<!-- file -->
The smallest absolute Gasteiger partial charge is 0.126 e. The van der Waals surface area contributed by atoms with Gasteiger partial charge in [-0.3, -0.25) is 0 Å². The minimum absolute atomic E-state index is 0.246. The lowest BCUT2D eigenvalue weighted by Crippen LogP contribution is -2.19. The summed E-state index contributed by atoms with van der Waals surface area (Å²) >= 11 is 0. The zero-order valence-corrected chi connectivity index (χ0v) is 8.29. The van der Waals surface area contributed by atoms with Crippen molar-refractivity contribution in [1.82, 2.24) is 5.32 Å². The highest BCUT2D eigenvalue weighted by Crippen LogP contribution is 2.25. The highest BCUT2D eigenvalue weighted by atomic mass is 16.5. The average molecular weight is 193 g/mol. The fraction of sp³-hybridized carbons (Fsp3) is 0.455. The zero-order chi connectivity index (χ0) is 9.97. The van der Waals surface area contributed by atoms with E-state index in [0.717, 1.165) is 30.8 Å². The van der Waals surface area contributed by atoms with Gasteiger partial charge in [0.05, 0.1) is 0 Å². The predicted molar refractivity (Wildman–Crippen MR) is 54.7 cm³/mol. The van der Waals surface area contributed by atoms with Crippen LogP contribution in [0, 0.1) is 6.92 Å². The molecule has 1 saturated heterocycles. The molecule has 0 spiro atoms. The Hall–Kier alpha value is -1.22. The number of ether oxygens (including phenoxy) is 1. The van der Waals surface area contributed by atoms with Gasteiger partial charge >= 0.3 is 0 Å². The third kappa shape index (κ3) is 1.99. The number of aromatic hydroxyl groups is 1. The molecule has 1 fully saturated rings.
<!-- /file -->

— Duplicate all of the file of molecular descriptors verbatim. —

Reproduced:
The smallest absolute Gasteiger partial charge is 0.126 e. The van der Waals surface area contributed by atoms with Gasteiger partial charge in [-0.3, -0.25) is 0 Å². The minimum absolute atomic E-state index is 0.246. The lowest BCUT2D eigenvalue weighted by Crippen LogP contribution is -2.19. The summed E-state index contributed by atoms with van der Waals surface area (Å²) >= 11 is 0. The zero-order valence-corrected chi connectivity index (χ0v) is 8.29. The van der Waals surface area contributed by atoms with Crippen molar-refractivity contribution in [1.82, 2.24) is 5.32 Å². The highest BCUT2D eigenvalue weighted by Crippen LogP contribution is 2.25. The highest BCUT2D eigenvalue weighted by atomic mass is 16.5. The average molecular weight is 193 g/mol. The fraction of sp³-hybridized carbons (Fsp3) is 0.455. The zero-order chi connectivity index (χ0) is 9.97. The van der Waals surface area contributed by atoms with E-state index in [0.717, 1.165) is 30.8 Å². The van der Waals surface area contributed by atoms with Gasteiger partial charge in [0.05, 0.1) is 0 Å². The predicted molar refractivity (Wildman–Crippen MR) is 54.7 cm³/mol. The van der Waals surface area contributed by atoms with Crippen LogP contribution in [0, 0.1) is 6.92 Å². The molecule has 1 saturated heterocycles. The molecule has 0 spiro atoms. The Hall–Kier alpha value is -1.22. The number of ether oxygens (including phenoxy) is 1. The van der Waals surface area contributed by atoms with Gasteiger partial charge >= 0.3 is 0 Å². The third kappa shape index (κ3) is 1.99. The number of aromatic hydroxyl groups is 1. The molecule has 1 fully saturated rings.